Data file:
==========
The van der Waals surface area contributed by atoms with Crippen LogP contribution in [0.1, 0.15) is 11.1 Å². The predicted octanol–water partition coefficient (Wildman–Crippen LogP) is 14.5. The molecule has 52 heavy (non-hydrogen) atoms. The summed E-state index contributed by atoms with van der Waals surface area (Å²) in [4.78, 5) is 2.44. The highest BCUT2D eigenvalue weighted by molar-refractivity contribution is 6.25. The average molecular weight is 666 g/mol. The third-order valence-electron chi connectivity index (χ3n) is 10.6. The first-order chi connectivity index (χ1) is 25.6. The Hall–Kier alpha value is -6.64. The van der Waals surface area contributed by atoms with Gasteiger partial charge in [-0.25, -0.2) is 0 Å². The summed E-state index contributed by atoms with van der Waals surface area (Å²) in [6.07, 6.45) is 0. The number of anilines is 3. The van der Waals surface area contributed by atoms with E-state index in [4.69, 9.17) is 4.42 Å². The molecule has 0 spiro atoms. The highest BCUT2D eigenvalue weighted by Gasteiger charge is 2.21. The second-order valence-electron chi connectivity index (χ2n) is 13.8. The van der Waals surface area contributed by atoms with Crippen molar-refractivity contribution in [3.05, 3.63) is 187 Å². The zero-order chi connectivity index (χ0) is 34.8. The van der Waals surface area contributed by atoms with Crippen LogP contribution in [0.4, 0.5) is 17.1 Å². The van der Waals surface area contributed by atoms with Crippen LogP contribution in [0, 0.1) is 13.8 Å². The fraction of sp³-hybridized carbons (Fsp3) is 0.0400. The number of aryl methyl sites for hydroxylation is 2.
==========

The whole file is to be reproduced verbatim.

The van der Waals surface area contributed by atoms with Crippen LogP contribution in [0.1, 0.15) is 11.1 Å². The predicted octanol–water partition coefficient (Wildman–Crippen LogP) is 14.5. The molecule has 52 heavy (non-hydrogen) atoms. The summed E-state index contributed by atoms with van der Waals surface area (Å²) in [4.78, 5) is 2.44. The highest BCUT2D eigenvalue weighted by molar-refractivity contribution is 6.25. The average molecular weight is 666 g/mol. The third-order valence-electron chi connectivity index (χ3n) is 10.6. The first-order chi connectivity index (χ1) is 25.6. The Hall–Kier alpha value is -6.64. The van der Waals surface area contributed by atoms with Gasteiger partial charge in [-0.25, -0.2) is 0 Å². The summed E-state index contributed by atoms with van der Waals surface area (Å²) in [6.07, 6.45) is 0. The number of anilines is 3. The van der Waals surface area contributed by atoms with E-state index in [4.69, 9.17) is 4.42 Å². The molecule has 0 spiro atoms. The highest BCUT2D eigenvalue weighted by Gasteiger charge is 2.21. The second-order valence-electron chi connectivity index (χ2n) is 13.8. The van der Waals surface area contributed by atoms with Crippen molar-refractivity contribution in [3.05, 3.63) is 187 Å². The zero-order chi connectivity index (χ0) is 34.8. The van der Waals surface area contributed by atoms with Crippen LogP contribution in [0.4, 0.5) is 17.1 Å². The van der Waals surface area contributed by atoms with Crippen LogP contribution in [0, 0.1) is 13.8 Å². The fraction of sp³-hybridized carbons (Fsp3) is 0.0400. The number of aryl methyl sites for hydroxylation is 2.